It’s masterful in telling the reader simply, and with a bit of fun, what the Wired U.K. brand stands for, how you can pick your timeliness (now to annual), mode of ingestion (reading, listening, or attending conferences) and more.

In a second bit of terrestrial serendipity, it turned out that Wired U.K. Editor David Rowan was speaking at IFA two hours after my talk. He and his art director, Andrew Diprose, had already supplied a digital copy of the house ad. I told him how well I thought the ad captured a business model in the making, with a clear customer-centric approach. He thanked me for the comment, and added, “It’s just something we tossed together when we had an extra page.” Well, it may have been, but it shows how this Wired crew is thinking of their business, eating some of the digital dog food it dishes out in each issue.

The ad had particular resonance this week as I’ve been thinking about the question on everyone’s minds in the newspaper and magazine businesses: What’s the new business model — that hybrid print/digital or digital/print — going to look like? It’s clear to everyone at this point that while print has a significant role for as far forward as we can see, it’s receding in importance, and revenue, and that digital is the growth engine on which to focus.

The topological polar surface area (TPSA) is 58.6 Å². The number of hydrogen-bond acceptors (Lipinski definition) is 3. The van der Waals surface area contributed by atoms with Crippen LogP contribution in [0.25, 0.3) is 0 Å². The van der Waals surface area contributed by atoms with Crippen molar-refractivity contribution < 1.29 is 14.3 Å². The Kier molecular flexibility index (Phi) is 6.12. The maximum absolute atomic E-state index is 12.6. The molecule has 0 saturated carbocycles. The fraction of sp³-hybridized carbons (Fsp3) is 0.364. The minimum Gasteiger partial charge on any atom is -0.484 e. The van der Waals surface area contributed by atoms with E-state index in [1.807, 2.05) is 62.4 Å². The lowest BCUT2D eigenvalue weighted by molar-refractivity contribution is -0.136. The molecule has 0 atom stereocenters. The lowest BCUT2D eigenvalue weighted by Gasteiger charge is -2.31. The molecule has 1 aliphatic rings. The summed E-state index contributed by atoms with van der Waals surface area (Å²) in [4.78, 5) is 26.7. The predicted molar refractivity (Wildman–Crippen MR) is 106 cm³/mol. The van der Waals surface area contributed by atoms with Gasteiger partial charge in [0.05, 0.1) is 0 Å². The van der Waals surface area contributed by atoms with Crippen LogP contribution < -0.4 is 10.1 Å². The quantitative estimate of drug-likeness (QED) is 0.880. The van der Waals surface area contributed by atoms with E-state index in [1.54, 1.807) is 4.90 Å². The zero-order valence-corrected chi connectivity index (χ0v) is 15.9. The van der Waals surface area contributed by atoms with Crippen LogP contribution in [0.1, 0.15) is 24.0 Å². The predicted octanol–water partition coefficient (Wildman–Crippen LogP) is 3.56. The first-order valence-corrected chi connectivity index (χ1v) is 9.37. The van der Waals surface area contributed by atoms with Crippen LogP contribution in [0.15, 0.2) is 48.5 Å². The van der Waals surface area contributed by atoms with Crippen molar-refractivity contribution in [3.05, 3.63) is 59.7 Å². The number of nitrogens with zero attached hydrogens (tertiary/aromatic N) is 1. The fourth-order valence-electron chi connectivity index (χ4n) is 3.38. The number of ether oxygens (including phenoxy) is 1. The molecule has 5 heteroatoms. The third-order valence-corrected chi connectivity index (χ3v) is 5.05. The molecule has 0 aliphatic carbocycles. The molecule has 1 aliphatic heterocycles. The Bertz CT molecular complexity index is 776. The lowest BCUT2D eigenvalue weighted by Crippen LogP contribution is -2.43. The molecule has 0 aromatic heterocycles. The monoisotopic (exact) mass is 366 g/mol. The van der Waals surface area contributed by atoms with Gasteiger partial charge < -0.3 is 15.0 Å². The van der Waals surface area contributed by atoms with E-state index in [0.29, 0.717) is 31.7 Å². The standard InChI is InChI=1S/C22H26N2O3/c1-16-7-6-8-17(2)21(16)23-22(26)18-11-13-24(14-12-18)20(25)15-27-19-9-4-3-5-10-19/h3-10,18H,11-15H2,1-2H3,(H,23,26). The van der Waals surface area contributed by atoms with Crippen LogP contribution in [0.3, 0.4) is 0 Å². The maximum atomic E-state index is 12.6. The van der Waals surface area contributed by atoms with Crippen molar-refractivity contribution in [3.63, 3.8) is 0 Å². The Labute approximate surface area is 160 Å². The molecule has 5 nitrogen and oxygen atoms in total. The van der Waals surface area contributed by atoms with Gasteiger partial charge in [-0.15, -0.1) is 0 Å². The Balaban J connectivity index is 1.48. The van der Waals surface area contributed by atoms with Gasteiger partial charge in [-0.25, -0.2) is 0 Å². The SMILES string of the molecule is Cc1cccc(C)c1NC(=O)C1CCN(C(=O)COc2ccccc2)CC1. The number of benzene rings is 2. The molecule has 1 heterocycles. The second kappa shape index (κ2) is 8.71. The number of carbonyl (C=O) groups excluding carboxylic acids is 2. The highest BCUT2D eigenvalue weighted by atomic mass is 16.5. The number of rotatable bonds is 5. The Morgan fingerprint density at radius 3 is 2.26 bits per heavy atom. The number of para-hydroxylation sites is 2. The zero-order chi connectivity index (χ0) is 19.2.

It’s one thing to say that and quite another to say what the new business model will look like. How much revenue will come from what, when, and who?

Now approaching 2012, we see that 2011 has provided a few clues to that new business model. No one, though, even the world’s digital revenue news leader, Oslo-based Schibsted (with 30 percent of overall revenues driven by digital) will tell you that even the industry’s leader has not yet found a big, sustainable model able to support a large newsroom.

Let me propose a model I’m testing out, as we watch the rollicking developments in the industry. As paid digital-access plans roll out weekly, as Digital First becomes not just a catchphrase but a company, as tablet development moves to the front burner and as the TV business continues to outpace both newspapers and magazines, what are the common threads we can see?

It’s purposely a simplified, bare-bones structure. I call it the newsonomics of 1, 2, 3, 4 and welcome flesh to be added to the skeleton — and/or chiropractic adjustment as well.

It’s 1, 2, 3, 4, as in:

  • 1 brand
  • 2 major sources of revenue, advertiser and reader
  • 3 products: print, computer, and mobile
  • 4G, as in the coming of faster connectivity

Let’s look at each one, briefly:

1 brand